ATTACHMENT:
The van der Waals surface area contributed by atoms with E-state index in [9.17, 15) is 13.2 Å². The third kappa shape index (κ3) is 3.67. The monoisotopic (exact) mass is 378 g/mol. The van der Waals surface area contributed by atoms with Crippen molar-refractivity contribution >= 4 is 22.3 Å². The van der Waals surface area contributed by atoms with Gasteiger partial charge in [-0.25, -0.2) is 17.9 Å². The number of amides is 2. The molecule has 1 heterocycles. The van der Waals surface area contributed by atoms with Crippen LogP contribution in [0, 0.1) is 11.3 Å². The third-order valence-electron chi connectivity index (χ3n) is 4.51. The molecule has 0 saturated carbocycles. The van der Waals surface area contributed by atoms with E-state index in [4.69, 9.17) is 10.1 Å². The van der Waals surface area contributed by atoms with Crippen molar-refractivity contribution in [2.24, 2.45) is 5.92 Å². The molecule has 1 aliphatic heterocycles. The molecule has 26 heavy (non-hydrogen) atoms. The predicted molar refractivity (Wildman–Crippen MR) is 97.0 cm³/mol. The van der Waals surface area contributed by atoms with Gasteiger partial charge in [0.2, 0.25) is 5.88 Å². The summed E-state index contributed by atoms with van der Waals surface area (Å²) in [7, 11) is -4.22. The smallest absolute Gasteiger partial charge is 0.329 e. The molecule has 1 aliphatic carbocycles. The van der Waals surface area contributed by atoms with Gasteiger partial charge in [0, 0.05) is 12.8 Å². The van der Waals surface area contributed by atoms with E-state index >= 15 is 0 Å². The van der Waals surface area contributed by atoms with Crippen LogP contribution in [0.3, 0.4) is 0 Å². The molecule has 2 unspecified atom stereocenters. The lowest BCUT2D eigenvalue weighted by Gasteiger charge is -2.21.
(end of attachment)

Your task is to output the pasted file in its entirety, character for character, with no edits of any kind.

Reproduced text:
The van der Waals surface area contributed by atoms with E-state index in [9.17, 15) is 13.2 Å². The third kappa shape index (κ3) is 3.67. The monoisotopic (exact) mass is 378 g/mol. The van der Waals surface area contributed by atoms with Crippen molar-refractivity contribution >= 4 is 22.3 Å². The van der Waals surface area contributed by atoms with Gasteiger partial charge in [-0.25, -0.2) is 17.9 Å². The number of amides is 2. The molecule has 1 heterocycles. The van der Waals surface area contributed by atoms with Crippen LogP contribution in [0, 0.1) is 11.3 Å². The third-order valence-electron chi connectivity index (χ3n) is 4.51. The molecule has 0 saturated carbocycles. The van der Waals surface area contributed by atoms with E-state index in [4.69, 9.17) is 10.1 Å². The van der Waals surface area contributed by atoms with Crippen molar-refractivity contribution in [2.24, 2.45) is 5.92 Å². The molecule has 1 aliphatic heterocycles. The molecule has 26 heavy (non-hydrogen) atoms. The predicted molar refractivity (Wildman–Crippen MR) is 97.0 cm³/mol. The van der Waals surface area contributed by atoms with Gasteiger partial charge in [0.2, 0.25) is 5.88 Å². The summed E-state index contributed by atoms with van der Waals surface area (Å²) in [7, 11) is -4.22. The smallest absolute Gasteiger partial charge is 0.329 e. The molecule has 1 aliphatic carbocycles. The van der Waals surface area contributed by atoms with Gasteiger partial charge in [0, 0.05) is 12.8 Å². The van der Waals surface area contributed by atoms with E-state index >= 15 is 0 Å². The van der Waals surface area contributed by atoms with Crippen LogP contribution in [0.3, 0.4) is 0 Å². The molecule has 2 unspecified atom stereocenters. The lowest BCUT2D eigenvalue weighted by Gasteiger charge is -2.21.